“It remains that remote consultations will not be suitable for all patients. Those living with multiple conditions and other complex health needs really benefit from seeing their doctor in person – and this is helpful for the GP, as well.  Some tasks, for example vaccinations, blood tests or if a medical examination is necessary will clearly need to be done in person. Some patients will simply not have access to the necessary technology, and we must safeguard against the potential for greater use of technology to widen health inequalities. 

“Another way general practice has changed has been the decline in bureaucracy, allowing GPs and our teams to focus on delivering patient care. This is also something we would like to see retained to some extent after COVID-19.

“Any permanent changes to how care in general practice is delivered needs to be handled with caution, to avoid undermining relationships and trust between GPs and their patients - a central aspect of general practice. It is vital that any long-term change in the way care is delivered continues to recognise the importance of face-to-face contact for some patients - and offer flexibility for patients, so that they can continue to receive care in a way that is most accessible and comfortable to them.”


Marie Therese Massey

“A lot of thought will need to go into future strategies for patient care, which appointments can be done virtually, which ones need to be done face to face, but with the appropriate social distancing.  This could move on to other forms of delivering treatment such as drive through clinics, which are already being used for vaccinations.  Some services are already being delivered in innovative ways such as using gazebos outside or even in the patient’s own car.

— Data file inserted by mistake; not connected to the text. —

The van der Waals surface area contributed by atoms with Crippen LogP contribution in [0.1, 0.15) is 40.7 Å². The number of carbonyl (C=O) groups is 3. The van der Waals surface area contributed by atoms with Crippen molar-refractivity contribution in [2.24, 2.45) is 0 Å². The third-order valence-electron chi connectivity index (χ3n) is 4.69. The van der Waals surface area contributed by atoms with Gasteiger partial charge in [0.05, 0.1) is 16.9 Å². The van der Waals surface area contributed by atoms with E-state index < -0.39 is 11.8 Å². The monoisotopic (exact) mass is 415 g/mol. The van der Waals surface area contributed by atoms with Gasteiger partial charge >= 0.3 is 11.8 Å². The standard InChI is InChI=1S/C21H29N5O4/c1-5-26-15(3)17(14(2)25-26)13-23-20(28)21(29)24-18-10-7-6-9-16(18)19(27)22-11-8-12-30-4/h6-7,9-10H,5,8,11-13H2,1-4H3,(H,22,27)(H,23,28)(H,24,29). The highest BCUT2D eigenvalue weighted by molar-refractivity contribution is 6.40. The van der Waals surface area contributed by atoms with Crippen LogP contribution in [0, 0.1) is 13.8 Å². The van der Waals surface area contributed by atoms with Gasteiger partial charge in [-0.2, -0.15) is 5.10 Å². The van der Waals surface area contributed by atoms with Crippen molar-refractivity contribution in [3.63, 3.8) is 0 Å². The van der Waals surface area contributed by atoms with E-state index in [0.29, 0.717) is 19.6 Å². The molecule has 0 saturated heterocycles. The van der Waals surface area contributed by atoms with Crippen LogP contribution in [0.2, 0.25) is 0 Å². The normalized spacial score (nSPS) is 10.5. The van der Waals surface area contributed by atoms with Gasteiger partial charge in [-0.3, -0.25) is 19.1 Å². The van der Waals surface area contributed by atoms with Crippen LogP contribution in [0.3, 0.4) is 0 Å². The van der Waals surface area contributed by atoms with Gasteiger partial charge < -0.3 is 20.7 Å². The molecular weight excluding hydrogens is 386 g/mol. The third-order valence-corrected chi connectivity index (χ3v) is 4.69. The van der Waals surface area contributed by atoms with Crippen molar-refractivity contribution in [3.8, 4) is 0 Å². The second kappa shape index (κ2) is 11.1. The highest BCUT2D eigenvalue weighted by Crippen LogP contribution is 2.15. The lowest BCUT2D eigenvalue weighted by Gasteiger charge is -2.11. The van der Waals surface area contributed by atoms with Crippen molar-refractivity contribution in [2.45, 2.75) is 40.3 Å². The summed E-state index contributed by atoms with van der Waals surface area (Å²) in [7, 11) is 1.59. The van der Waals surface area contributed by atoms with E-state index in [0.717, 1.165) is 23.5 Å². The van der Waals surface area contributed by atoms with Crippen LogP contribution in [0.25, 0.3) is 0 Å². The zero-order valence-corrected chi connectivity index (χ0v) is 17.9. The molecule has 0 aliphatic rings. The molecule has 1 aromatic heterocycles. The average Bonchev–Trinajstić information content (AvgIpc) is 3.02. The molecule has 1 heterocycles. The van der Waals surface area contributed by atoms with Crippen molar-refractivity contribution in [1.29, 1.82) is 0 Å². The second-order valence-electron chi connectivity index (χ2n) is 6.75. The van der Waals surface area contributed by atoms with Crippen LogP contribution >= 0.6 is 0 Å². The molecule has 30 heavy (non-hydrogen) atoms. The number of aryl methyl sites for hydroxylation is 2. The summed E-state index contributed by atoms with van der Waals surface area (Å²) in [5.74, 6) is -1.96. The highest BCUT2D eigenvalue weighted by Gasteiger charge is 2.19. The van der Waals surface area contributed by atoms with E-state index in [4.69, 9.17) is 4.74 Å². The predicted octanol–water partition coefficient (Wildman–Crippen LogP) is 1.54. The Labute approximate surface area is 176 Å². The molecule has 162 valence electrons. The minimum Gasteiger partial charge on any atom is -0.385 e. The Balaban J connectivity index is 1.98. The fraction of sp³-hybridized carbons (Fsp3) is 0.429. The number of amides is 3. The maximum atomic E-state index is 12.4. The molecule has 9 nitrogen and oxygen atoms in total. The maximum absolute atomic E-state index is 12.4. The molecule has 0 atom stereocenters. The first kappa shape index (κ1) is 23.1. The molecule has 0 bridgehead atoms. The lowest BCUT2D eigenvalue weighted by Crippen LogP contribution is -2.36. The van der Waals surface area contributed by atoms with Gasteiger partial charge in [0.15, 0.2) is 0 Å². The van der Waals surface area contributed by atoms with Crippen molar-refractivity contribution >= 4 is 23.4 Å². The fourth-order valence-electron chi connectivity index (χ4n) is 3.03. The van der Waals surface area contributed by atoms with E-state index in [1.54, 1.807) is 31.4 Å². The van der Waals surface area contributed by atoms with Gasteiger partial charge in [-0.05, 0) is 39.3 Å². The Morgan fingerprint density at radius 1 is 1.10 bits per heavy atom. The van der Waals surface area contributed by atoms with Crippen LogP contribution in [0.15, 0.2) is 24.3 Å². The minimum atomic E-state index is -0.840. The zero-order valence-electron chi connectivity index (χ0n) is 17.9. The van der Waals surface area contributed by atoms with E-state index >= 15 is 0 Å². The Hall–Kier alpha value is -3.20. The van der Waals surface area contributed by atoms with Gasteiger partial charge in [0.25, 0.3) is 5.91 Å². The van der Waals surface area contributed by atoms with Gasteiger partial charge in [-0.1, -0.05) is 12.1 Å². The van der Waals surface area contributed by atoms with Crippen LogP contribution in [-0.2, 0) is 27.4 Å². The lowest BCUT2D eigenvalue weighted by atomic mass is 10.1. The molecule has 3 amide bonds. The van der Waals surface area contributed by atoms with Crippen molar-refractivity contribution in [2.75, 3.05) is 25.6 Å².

“The genie won’t go back in the bottle in terms of remote consultations and group consultations.  However, it is very important that healthcare workers are trained to undertake these kind of consultations and people aren’t just thrown in.  There is a skill to doing a remote consultation, there are lots of areas that need to be considered in terms of safety, consent and dealing with intimate consultations.  There is a skill to learn, whether it’s about having what we call a courageous conversation, around, say, end of life care. Clearly moving forward you do need the skills - and the technology as well - to do the job successfully.  This is why the RCN have produced guidance on how to successfully manage a remote consultation 

“Being able to deliver the personal care in this environment is going to be very important.  What we have to consider is the service we are going to be offering is not the same as just clicking on a YouTube video of, say, how to use your inhaler.  It has to be far more personal and about offering a wider treatment, not just something that is specific to the particular matter. 

“But there are opportunities here too.  Now is the time for innovation.  Now is the time to look at making change and sustaining it.  From a nursing perspective this could be the time for taking more of a leadership role in delivering services.  There is also the forms of treatment one can offer, particularly around mental health and all-round wellbeing. One of things we should be looking at is social prescribing, looking at the whole patient rather than just a narrow view of the particular ailment they are presenting.  So what can we get them involved in, what can we get them to do, socially as well as medically.

“My personal view is that a lot of the things that only recently entered people’s lives, like hand sanitisers and face masks are likely to be with us for a long time.  I find I automatically do the ‘covid swerve’ to avoid other people as I walk along the road.  Is it possible that things like shaking hands, face to face meetings are going to reduce in the future?  Yes, I think it’s possible if for no other reason than technology will allow it.  I’m not saying it’s a good thing or bad thing, but it may well be that we all get a bit less touchy feely.”